"[Sen. John] Edwards's populist message of job loss works well upstate because it's a fading industrial area that's a lot like other parts of the country where he has done well....But in New York Democratic primaries, upstate is not where the votes are."
The article discusses which issues are most important to people living in the different regions of the State. Political strategists are not yet certain how Senator Edwards's brand of populism will be received in New York City. Because white-collar jobs are beginning to be sent overseas, they think Sen. Edwards' economic message may resonate in NYC and its suburbs as well as Upstate.

Will politics or common sense rule this summer's days in Iraq?
The following are excerpts from recent articles about the state of elections in Iraq and the upcoming date of expected turnover of power to the new Iraqi government.
"...even some in the [Bush] administration have begun to worry that the [June, 2004] date reflects more concern for American politics than Iraqi democracy. Their fear is that an untested government taking power on June 30 may not be strong enough to withstand the pressures bearing down on it.."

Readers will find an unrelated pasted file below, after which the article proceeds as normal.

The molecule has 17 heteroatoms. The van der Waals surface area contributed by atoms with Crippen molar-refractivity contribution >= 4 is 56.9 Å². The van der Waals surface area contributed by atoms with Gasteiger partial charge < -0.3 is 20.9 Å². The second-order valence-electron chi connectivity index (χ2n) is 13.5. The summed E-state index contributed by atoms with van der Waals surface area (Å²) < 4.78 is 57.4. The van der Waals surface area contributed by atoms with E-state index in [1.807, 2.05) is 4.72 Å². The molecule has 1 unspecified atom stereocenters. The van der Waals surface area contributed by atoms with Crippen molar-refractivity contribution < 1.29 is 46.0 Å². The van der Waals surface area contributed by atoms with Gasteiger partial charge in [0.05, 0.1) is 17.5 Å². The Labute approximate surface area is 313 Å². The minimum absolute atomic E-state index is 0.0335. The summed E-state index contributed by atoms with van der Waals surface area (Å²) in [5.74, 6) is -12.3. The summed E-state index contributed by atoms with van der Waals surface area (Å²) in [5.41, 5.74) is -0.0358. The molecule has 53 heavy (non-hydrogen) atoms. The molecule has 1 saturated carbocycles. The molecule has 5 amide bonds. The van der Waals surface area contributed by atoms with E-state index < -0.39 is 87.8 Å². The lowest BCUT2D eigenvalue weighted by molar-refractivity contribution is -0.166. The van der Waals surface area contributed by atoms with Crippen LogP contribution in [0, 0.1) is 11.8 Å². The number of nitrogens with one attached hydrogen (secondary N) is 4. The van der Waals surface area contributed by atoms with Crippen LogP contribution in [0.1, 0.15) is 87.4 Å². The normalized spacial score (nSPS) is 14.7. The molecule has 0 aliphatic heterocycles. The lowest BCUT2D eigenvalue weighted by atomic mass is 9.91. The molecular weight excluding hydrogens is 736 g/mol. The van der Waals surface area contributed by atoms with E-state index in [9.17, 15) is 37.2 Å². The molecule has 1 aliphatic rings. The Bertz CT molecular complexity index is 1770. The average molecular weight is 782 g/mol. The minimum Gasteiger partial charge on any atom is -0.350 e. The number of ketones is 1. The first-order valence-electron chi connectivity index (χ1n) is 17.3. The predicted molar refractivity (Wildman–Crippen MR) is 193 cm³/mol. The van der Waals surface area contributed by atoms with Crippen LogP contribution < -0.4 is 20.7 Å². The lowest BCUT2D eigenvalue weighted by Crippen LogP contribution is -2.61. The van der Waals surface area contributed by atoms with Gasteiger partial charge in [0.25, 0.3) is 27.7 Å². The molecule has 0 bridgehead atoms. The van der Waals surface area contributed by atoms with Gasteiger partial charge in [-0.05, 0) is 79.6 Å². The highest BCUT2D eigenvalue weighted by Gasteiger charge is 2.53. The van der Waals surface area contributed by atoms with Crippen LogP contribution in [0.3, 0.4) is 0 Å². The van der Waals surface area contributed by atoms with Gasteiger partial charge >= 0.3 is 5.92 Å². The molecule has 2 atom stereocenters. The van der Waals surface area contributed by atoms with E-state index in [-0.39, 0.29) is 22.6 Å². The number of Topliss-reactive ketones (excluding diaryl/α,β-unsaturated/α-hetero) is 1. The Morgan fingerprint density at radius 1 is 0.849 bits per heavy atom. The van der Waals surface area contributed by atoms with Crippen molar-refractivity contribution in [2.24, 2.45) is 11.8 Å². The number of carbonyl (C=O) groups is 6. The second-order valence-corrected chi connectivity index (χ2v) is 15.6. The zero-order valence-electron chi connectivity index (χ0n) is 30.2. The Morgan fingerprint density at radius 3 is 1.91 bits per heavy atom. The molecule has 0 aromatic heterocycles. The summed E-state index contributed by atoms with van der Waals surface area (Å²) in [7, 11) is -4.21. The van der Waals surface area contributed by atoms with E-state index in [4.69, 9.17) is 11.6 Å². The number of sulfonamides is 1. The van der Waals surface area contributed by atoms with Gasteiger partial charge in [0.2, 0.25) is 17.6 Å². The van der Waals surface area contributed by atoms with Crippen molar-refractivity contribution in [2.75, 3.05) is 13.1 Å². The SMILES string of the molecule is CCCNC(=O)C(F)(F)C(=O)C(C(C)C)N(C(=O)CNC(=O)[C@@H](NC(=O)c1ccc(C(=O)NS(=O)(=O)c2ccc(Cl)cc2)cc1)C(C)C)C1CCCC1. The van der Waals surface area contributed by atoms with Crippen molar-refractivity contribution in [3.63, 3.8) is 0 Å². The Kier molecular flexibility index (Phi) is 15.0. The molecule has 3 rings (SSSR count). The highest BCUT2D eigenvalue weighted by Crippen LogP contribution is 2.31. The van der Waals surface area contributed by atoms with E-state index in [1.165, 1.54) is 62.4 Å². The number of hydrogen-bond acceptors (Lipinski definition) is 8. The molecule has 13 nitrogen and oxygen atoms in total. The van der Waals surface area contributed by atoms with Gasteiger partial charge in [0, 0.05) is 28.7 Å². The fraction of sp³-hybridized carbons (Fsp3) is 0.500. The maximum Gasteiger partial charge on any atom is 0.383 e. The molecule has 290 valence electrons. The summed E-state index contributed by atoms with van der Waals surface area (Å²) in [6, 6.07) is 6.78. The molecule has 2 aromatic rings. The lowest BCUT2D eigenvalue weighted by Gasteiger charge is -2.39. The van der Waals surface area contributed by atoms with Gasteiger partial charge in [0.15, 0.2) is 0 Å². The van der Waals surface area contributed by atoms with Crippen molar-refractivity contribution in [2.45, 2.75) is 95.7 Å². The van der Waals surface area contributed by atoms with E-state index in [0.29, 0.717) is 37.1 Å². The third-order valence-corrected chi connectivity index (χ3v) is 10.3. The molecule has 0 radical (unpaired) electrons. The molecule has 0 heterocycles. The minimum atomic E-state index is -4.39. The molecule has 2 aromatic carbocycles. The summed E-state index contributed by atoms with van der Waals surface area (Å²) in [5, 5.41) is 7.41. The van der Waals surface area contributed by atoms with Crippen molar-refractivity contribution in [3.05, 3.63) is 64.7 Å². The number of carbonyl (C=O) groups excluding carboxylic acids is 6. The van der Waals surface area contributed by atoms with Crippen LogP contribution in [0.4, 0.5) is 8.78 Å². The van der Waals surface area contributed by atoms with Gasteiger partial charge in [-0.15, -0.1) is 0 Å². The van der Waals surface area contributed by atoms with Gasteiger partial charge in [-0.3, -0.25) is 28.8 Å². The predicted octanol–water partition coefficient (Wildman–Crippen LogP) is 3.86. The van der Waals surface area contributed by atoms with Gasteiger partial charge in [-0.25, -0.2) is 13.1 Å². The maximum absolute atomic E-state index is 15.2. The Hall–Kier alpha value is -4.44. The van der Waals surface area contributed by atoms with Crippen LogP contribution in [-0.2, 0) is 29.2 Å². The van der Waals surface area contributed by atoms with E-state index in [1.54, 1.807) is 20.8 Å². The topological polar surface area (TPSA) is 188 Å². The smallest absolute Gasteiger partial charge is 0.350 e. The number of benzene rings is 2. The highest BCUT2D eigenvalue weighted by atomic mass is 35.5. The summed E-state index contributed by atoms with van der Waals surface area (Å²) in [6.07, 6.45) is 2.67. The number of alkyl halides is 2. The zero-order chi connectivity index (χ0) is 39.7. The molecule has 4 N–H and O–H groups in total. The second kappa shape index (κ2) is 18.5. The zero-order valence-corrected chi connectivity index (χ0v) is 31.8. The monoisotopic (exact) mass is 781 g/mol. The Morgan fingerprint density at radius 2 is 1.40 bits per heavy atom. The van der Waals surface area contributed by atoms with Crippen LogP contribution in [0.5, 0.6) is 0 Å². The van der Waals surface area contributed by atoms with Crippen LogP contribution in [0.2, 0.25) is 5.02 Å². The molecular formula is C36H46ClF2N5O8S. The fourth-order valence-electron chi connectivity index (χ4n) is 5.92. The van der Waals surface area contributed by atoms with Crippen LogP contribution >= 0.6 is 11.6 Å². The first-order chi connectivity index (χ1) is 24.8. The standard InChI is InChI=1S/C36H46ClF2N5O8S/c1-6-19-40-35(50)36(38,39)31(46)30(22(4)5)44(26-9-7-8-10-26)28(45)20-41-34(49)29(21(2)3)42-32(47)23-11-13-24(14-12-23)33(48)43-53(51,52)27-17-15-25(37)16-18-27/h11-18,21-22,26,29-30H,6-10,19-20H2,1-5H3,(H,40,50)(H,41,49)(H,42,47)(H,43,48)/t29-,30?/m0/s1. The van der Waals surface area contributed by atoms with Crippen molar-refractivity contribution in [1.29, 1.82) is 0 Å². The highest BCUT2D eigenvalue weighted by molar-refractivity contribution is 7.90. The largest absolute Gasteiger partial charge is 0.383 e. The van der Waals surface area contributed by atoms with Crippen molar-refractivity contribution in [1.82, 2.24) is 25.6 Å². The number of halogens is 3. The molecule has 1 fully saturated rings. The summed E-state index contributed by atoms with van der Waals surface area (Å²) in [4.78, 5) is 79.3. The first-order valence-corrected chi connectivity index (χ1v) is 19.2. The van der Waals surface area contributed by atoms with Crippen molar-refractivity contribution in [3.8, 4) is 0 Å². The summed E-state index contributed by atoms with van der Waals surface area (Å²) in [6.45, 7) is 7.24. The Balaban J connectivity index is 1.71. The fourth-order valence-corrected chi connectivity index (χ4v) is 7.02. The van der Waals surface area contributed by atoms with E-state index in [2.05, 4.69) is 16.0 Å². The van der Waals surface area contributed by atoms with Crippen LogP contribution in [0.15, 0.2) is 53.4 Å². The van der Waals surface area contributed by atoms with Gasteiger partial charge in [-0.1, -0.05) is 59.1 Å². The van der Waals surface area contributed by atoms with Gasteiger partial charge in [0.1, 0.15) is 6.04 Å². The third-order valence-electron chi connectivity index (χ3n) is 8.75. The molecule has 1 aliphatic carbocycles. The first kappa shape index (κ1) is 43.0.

[New York Times Feb 19]
"..The US plan to hold council-based elections has collapsed--the Iraqis don't want it, Sistani doesn't want it, no one wants it. But Mr. Bremer insisted at a news conference on Thursday that 1) the transfer of sovereignty to an Iraqi government will occur without fail by July 1 and 2) Islamic canon law will not be the law of the land, and the rights of minorities will be guaranteed in the Fundamental Law now being drafted by the Interim Governing Council. The major issue now is how exactly a government will be erected that will take control of the country from the US this summer, and that will then guide Iraq to open elections by the end of the year or so.."
[Juan Cole Feb 20
"...Amid preparations for pivotal elections Friday in Iran - and later this year in Iraq - analysts see two Shiite visions of democracy vying for dominance. Some say the traditionally "quietist" clergy represented by Iraq's Grand Ayatollah Ali al-Sistani is growing more influential at the expense of Iran's all-embracing system of clerical rule embodied by Iran's Ayatollah Ali Khamenei..."
[Christian Science Monitor February 20]